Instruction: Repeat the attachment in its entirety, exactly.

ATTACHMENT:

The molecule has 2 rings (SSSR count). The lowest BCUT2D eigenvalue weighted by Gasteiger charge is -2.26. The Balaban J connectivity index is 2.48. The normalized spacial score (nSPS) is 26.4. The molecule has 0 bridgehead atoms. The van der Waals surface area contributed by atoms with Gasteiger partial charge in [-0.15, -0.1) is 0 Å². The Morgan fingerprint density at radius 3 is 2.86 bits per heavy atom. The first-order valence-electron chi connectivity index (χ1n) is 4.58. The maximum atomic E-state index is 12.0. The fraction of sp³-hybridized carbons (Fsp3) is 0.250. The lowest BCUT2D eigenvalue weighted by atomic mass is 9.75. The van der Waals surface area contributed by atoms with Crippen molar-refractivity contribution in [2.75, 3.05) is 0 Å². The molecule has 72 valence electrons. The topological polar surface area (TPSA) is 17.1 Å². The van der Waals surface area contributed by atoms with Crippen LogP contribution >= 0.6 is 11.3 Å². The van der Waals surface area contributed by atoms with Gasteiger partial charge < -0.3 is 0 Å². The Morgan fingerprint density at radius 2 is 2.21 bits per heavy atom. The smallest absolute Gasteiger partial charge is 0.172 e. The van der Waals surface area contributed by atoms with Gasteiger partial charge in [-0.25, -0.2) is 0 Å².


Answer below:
The molecule has 2 rings (SSSR count). The lowest BCUT2D eigenvalue weighted by Gasteiger charge is -2.26. The Balaban J connectivity index is 2.48. The normalized spacial score (nSPS) is 26.4. The molecule has 0 bridgehead atoms. The van der Waals surface area contributed by atoms with Gasteiger partial charge in [-0.15, -0.1) is 0 Å². The Morgan fingerprint density at radius 3 is 2.86 bits per heavy atom. The first-order valence-electron chi connectivity index (χ1n) is 4.58. The maximum atomic E-state index is 12.0. The fraction of sp³-hybridized carbons (Fsp3) is 0.250. The lowest BCUT2D eigenvalue weighted by atomic mass is 9.75. The van der Waals surface area contributed by atoms with Crippen molar-refractivity contribution in [2.75, 3.05) is 0 Å². The molecule has 72 valence electrons. The topological polar surface area (TPSA) is 17.1 Å². The van der Waals surface area contributed by atoms with Crippen LogP contribution >= 0.6 is 11.3 Å². The van der Waals surface area contributed by atoms with Gasteiger partial charge < -0.3 is 0 Å². The Morgan fingerprint density at radius 2 is 2.21 bits per heavy atom. The smallest absolute Gasteiger partial charge is 0.172 e. The van der Waals surface area contributed by atoms with Gasteiger partial charge in [-0.25, -0.2) is 0 Å².